Wildfire in many states has created hazardous outdoor air quality. This is what the indoor air is still like for millions of Americans at work due to secondhand smoke, especially in hospitality venues. Breathing indoors shouldn’t be a toxic health hazard. Our very own Char Day, an ANR-F Program Manager based in Durango, Colorado, was forced to leave her home last month and head away from town to ride out the poor air quality because of the wildfires raging there. “I have asthma,” she says, “and this really has made me quite ill.” The fire, called 416, was burning 23 miles northwest of Durango and started June 1. Though rain helped dampen fires, they were not out as of Sunday, June 17, and currently the fire is reported at 50% contained and has burned more than 54,000 acres. Costs to contain it and the Burro fire were being reported in June at $17 million. Char told us, “The air quality was being reported at 507, a level that is off the charts according to the EPA Air Quality Index (AQI).” She went on, “this is outdoor air, imagine how terrible it is to have this sort of exposure indoors.”
Air Quality and Secondhand Smoke
Last October in Northern California the sun glowed an eerie red through the haze as wildfires caused air quality to spike to hazardous levels—the Bay Area’s highest level reported was 404 on the AQI. Poor air quality is due to the high level of fine particulate matter (PM2.5) from the wildfire smoke. Particulate matter less than 2.5 micrometers across—a small fraction of the diameter of a human hair–is easily inhaled and goes deeply into the lungs, causing respiratory and other health problems. Cynthia Hallett, MPH, made the same analysis last October that Char raises again: we must compare this situation of air quality from wildfires to indoor air quality in places where secondhand smoke is still present. The average level of PM2.5 in establishments in New Orleans in 2014, before the smokefree casino and bar law went into effect, was 257μg/m³ at the Very Unhealthy level of air quality. The New Orleans smokefree law resulted in a dramatic improvement in air quality – and is saving lives.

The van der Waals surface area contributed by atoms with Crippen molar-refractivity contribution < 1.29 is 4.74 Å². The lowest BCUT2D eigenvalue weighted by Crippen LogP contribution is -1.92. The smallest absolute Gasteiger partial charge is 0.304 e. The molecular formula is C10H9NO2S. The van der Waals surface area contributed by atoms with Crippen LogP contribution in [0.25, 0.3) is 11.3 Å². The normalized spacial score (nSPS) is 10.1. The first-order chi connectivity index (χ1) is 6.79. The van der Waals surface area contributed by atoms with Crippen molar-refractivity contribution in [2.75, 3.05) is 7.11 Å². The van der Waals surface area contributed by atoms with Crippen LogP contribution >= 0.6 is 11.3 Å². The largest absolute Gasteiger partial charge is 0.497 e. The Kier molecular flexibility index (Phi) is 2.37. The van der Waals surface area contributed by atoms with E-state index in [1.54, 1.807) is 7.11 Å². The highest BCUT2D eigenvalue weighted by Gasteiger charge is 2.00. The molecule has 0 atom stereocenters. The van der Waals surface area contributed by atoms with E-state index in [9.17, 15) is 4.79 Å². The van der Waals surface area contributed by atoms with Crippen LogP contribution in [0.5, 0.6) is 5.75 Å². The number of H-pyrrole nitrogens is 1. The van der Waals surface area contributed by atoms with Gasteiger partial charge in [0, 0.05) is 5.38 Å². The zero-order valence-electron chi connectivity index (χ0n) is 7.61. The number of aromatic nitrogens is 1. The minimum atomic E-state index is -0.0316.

Wildfires and Cigarette Butts
In the midst of Char’s ordeal with wildfires, she related a minor victory: a smaller fire very near her home was discovered and put out, only to find out, it was probably started by a cigarette. One of the biggest causes of fires, be it structural or a wildfire, are discarded cigarette butts. In 1997 there were 130,000 cigarette related fires. In 2017 this problem was still quantifiable and costly in the U.S., resulting in over $2 billion in costs associated with putting these fires out, and $6 billion in loss of property. In addition to causing fires, cigarette butts pose another risk: they are hazardous to the environment. Cigarette butts leach toxins into the water and kill or injure various forms of wildlife. The plastic parts of cigarette butts can be ingested by fish, birds, whales and other marine animals and the toxicity can accumulate up the food chain.
Good News: Smokefree Laws Can Save Money and Lives
The costs associated with fire containment and property loss, cigarette butt litter clean up, and healthcare from tobacco-related diseases, are enormous, but smokefree laws can help with this. Smokefree laws reduce the amount of toxic cigarette butt litter in our environment, alleviate risk of fires, both structural and wild, and create a healthy environment for people in places where they currently must endure breathing secondhand smoke.